Emily (Editor, blogger, callipygian wunderkind) advised me to try to keep it popular, wisely surmising that more mainstream acts would probably get more hits for this fledgling music site. I understand this principal, but I conundrum forms. You see, I have a secret: I have no idea what’s “popular”. Music for me has always been an internal realm. A expedition in sifting soil, intent to unearth the aureate hoard beneath our feet . I don’t get turned on to music by friends or relatives. I don’t have the pulse of what most people are listening to. I don’t listen to commercial radio. I don’t watch MTV (do people make music videos anymore?). I am very much not “with it”. If I am listening to something that’s fairly well known, it’s most likely that I have careened into it unintentionally.
Now don’t get me wrong. I’m not exactly haughty musicalist. I don’t read Pitchfork. I don’t dissemble indie bands. I didn’t know who The Black Keys were until the Grammy. I was well passed Neon Bible when I heard of the Arcade Fire. Oxford Comma had come, gone and done damage when I finally got Vampire Weekend’s self-titled debut. I’m not certain who Florence is or what her Machine does. I know she sounds like Kate Bush.
(This is a nice way to start an introduction. Highlight just how uncultured I am).
What I do know is that the music I like becomes an obsession and the music I hate I need to deconstruct to understand it. I know that I’m a pretty loyal fan, willing to support artists in all the ways that matter (i.e monetarily) and if you’re anything like me (i.e a nerd) you’re probably the same way.
Now you might not enjoy what I have to say and that’s okay. You might think I’m too conciliatory, and you’re probably right. You might think I’m too negative, and you’re also probably right. You might not enjoy my point of view or you might see my opinion as worthless. Either way, I hope I can get you thinking about music. Whether it’s to bolster previously held convictions, challenge your ideas or become a foundation for a new perspective on the medium you enjoy, I want to give you pause when you’re listening to the latest Drake track on your smartphone.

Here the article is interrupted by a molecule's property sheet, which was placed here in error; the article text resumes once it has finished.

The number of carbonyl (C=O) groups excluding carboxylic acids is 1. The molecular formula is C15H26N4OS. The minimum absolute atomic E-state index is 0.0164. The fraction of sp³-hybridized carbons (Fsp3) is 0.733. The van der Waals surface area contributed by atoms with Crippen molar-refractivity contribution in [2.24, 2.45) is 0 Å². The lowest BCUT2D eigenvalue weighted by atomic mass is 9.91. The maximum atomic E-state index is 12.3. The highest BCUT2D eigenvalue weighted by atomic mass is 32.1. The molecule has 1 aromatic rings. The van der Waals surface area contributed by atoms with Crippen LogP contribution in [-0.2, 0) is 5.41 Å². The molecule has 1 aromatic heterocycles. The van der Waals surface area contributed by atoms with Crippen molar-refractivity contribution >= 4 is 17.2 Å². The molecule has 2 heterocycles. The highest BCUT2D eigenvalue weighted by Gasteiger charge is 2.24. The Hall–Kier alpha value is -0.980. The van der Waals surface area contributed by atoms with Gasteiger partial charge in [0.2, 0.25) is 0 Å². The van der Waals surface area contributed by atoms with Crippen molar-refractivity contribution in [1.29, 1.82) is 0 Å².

Or maybe just help you kill some times while you’re playing Farmville. Anyway, my name is Benel Germosen and this is what’s playing in my ear buds right now…
The newest album by the Portland, Oregon-based The Decemberists, is a lot of what fans have loved from the band’s previous five albums: Bombastic arrangement, a lush panorama of sound and quirky lyrics – with one noticeable difference: There’s a lot less of it.
Those of you familiar from the unabashed grandiosity of their last effort, The Hazards of Love, will find King a welcome retreat into simplicity. Stripping down the pomp from the seven-piece band, bandleader (and gentlemen scholar) Colin Meloy crafts an album of R.E.M meets Heartland era Neil Young tunes that consist of winsome odes, melodious ballads and rock-sway modern alternative tune that sounds more Loretta Lynn than Neutral Milk Hotel.
Eschewing the psudeo-metal riff and operatic concepts, The Decemberists concoct 3 to 5 minute tracks about war (Why We Fight), loss (Dear Avery) and comedic disaster (Calamity Song) with a rustic down-home charm that is as captivating as it is inauthentic. Recorded in a barn outside of Portland, the band is joined by R.E.M guitarist Peter Buck for three tracks (Calamity Song, Down By The Water, and Don’t Carry it All) and Gillian Welch for seven (All Arise, Rise To Me, Don’t Carry It All, Rox in a Box, June Hymn, Dear Avery, and Down By The Water) but even they can’t inject a little bit of country chaos into the ‘cemberists well-crafted indie structure. The music tries to call back to late sixties-early seventies Midwestern folk but sounds too polished to be received. Arrangement of drums, guitar and pedal steel sound too crisp. The playing is just too good to feel like an honest extension of the genre. It gets down to form, but loses some of the countrified flavor that made other exercises in the genre (like fellow Oregonians Blitizen Trapper) so much more earnest.
Meloy, a suitable vocal delivery system, croons with a tender librarian-meets-trubedor tenor, but meets the music halfway with a restrain delivery. One place Meloy isn’t shy about is his sizable vocabulary. Meloy is known for throwing down ten dollar words, so don’t be surprise when “panoply” and “Andalusian” fly over your head.
Despite the band’s furtive lack of emotional and sonic guts on display, this album doesn’t suffer too much from its rustic, pastoral nature. It’s not weigh down much by its musical luster and serves as a really great addition to the Decemberists discography. Breezy tracks like “January Hymn” offer us a flowery view of a world with hooky chrouses, viola strings and pretty words. “Is there a better way to spend the day?” Meloy intones.
No, I don’t think there is.
Written by Benel